Sept. 16, 2021 GRAND RAPIDS, Mich. -- A national effort to tackle food and housing insecurity among college students has selected Grand Rapids Community College as one of its first partners.
GRCC is one of 27 colleges picked after an intense competition for the inaugural cohort of Hope4College, an initiative by the Hope Center for College, Community and Justice.
The effort is funded, in part, by the Bill & Melinda Gates Foundation and the ECMC Foundation. The member schools will work individually and together to build and strengthen support systems that meet students’ basic needs.
Nearly three in five students experience housing or food insecurity -- and the problem is more common among those attending two-year colleges, according to the center.
“Without these basic needs met, students struggle to learn, achieve and graduate,” Sara Goldrick-Rab, the center’s founder and CEO, told a U.S. House of Representatives committee on Sept. 8. “They fall deeply into debt, often leaving college without degrees needed to repay it.”
Addressing students’ basic needs is part of GRCC’s strategic plan, and the school already has many measures in place, including a student food pantry, a Student Emergency Assistance Fund and a “Get Help” webpage that connects students with campus and community resources.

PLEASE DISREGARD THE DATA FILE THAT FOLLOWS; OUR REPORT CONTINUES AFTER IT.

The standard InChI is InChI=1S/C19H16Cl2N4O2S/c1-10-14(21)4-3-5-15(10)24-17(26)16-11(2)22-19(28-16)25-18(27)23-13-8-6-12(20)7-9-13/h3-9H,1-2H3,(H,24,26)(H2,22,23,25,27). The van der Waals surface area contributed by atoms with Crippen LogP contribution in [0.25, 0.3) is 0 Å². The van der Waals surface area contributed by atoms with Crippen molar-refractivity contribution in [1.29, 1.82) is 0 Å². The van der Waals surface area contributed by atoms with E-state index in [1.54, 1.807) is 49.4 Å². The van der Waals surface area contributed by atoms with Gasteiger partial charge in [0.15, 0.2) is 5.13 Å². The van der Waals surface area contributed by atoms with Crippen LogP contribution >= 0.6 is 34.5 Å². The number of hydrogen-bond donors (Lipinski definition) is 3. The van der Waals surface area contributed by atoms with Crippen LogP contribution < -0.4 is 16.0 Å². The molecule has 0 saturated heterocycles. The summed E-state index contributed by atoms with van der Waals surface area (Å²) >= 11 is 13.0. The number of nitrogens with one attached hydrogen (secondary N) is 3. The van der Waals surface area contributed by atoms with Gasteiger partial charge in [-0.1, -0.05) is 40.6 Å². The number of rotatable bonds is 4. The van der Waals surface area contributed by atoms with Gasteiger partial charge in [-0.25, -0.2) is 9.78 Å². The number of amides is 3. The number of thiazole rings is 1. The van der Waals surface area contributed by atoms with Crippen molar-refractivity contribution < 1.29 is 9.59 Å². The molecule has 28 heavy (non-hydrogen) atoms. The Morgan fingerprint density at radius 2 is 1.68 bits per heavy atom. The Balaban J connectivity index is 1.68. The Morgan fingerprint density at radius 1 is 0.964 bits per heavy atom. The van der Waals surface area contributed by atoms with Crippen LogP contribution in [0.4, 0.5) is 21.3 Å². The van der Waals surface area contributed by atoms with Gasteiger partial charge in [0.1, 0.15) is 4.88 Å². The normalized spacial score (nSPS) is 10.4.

The pantry, run by the Student Life and Conduct office, saw 186 visits from fall 2018 to summer 2019. Lina Blair, director of Student Life, saw an immediate increase in requests for help when the pandemic hit.
“Many college students were struggling prior to the coronavirus crisis, especially those balancing school with work and families,” Blair said. “We care deeply about our students and wanted to make sure we could help.”
Blair’s office began organizing weekly food pickups by car in March 2020 and worked with community partners such as the Heart of West Michigan United Way, Feeding America West Michigan, Meijer, Plainsong Farm, and Alpha Kappa Alpha sorority’s Theta Chi Omega chapter to put more food, plus hygiene and child-care supplies, on pantry shelves. The support allowed the pantry to provide more than 2,000 packages to students since the pandemic struck.
The Student Emergency Assistance Fund, created in 2009 largely with employee donations, also saw an increase in need during COVID-19. The fund, which helps students facing emergencies such as losing their job, homelessness or having their utilities shut off, distributed $6,556.98 in 2018-19. After the pandemic hit, almost $36,000 was given out.
The “Get Help” webpage lists community resources that can help students address not only food and housing insecurity, but mental health and domestic violence issues.
Colleges participating in the effort will be able to share research and ideas, sharing best practices and offering support.
Mott Community College and the University of Michigan – Dearborn are the only other Michigan colleges included in the program.